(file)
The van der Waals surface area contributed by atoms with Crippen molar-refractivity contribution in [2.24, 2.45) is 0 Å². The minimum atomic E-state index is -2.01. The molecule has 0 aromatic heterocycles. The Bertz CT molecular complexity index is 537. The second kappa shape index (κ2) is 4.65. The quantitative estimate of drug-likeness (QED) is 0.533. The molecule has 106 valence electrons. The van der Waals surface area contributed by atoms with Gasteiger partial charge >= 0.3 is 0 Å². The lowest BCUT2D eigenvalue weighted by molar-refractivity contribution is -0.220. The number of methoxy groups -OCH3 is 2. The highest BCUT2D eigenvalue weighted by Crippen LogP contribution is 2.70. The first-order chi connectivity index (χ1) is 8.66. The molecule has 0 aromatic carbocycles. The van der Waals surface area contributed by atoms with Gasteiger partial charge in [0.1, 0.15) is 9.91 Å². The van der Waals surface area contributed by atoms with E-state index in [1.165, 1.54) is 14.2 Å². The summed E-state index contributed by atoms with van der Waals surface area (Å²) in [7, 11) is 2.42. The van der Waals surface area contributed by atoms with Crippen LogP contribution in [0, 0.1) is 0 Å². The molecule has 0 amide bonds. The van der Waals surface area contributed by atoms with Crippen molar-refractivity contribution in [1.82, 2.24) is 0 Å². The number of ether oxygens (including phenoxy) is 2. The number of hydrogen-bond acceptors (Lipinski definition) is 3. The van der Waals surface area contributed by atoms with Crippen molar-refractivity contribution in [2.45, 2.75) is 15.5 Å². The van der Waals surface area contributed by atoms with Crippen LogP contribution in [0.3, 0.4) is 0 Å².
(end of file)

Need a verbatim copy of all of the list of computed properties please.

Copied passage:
The van der Waals surface area contributed by atoms with Crippen molar-refractivity contribution in [2.24, 2.45) is 0 Å². The minimum atomic E-state index is -2.01. The molecule has 0 aromatic heterocycles. The Bertz CT molecular complexity index is 537. The second kappa shape index (κ2) is 4.65. The quantitative estimate of drug-likeness (QED) is 0.533. The molecule has 106 valence electrons. The van der Waals surface area contributed by atoms with Gasteiger partial charge >= 0.3 is 0 Å². The lowest BCUT2D eigenvalue weighted by molar-refractivity contribution is -0.220. The number of methoxy groups -OCH3 is 2. The highest BCUT2D eigenvalue weighted by Crippen LogP contribution is 2.70. The first-order chi connectivity index (χ1) is 8.66. The molecule has 0 aromatic carbocycles. The van der Waals surface area contributed by atoms with Gasteiger partial charge in [0.1, 0.15) is 9.91 Å². The van der Waals surface area contributed by atoms with E-state index in [1.165, 1.54) is 14.2 Å². The summed E-state index contributed by atoms with van der Waals surface area (Å²) in [7, 11) is 2.42. The van der Waals surface area contributed by atoms with Crippen LogP contribution in [0, 0.1) is 0 Å². The molecule has 0 amide bonds. The van der Waals surface area contributed by atoms with Crippen molar-refractivity contribution in [1.82, 2.24) is 0 Å². The number of ether oxygens (including phenoxy) is 2. The number of hydrogen-bond acceptors (Lipinski definition) is 3. The van der Waals surface area contributed by atoms with Crippen molar-refractivity contribution in [2.45, 2.75) is 15.5 Å². The van der Waals surface area contributed by atoms with Crippen LogP contribution in [0.3, 0.4) is 0 Å².